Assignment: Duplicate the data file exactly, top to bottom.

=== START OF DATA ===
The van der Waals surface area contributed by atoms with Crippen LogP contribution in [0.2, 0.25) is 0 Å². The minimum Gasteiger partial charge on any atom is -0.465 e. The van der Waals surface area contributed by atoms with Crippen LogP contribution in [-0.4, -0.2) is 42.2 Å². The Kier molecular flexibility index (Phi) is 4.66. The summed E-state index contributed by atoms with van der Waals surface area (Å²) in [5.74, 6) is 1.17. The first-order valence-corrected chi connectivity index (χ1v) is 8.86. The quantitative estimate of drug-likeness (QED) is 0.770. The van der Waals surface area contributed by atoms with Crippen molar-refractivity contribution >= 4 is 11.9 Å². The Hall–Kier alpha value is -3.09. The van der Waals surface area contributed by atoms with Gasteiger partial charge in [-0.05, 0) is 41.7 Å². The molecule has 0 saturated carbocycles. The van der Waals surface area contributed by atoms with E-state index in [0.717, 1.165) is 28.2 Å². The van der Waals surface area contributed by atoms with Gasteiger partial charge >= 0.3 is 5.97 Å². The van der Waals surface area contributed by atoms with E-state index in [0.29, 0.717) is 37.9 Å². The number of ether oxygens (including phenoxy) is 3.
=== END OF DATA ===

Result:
The van der Waals surface area contributed by atoms with Crippen LogP contribution in [0.2, 0.25) is 0 Å². The minimum Gasteiger partial charge on any atom is -0.465 e. The van der Waals surface area contributed by atoms with Crippen LogP contribution in [-0.4, -0.2) is 42.2 Å². The Kier molecular flexibility index (Phi) is 4.66. The summed E-state index contributed by atoms with van der Waals surface area (Å²) in [5.74, 6) is 1.17. The first-order valence-corrected chi connectivity index (χ1v) is 8.86. The quantitative estimate of drug-likeness (QED) is 0.770. The van der Waals surface area contributed by atoms with Crippen molar-refractivity contribution >= 4 is 11.9 Å². The Hall–Kier alpha value is -3.09. The van der Waals surface area contributed by atoms with Gasteiger partial charge in [-0.05, 0) is 41.7 Å². The molecule has 0 saturated carbocycles. The van der Waals surface area contributed by atoms with E-state index in [0.717, 1.165) is 28.2 Å². The van der Waals surface area contributed by atoms with Gasteiger partial charge >= 0.3 is 5.97 Å². The van der Waals surface area contributed by atoms with E-state index in [0.29, 0.717) is 37.9 Å². The number of ether oxygens (including phenoxy) is 3.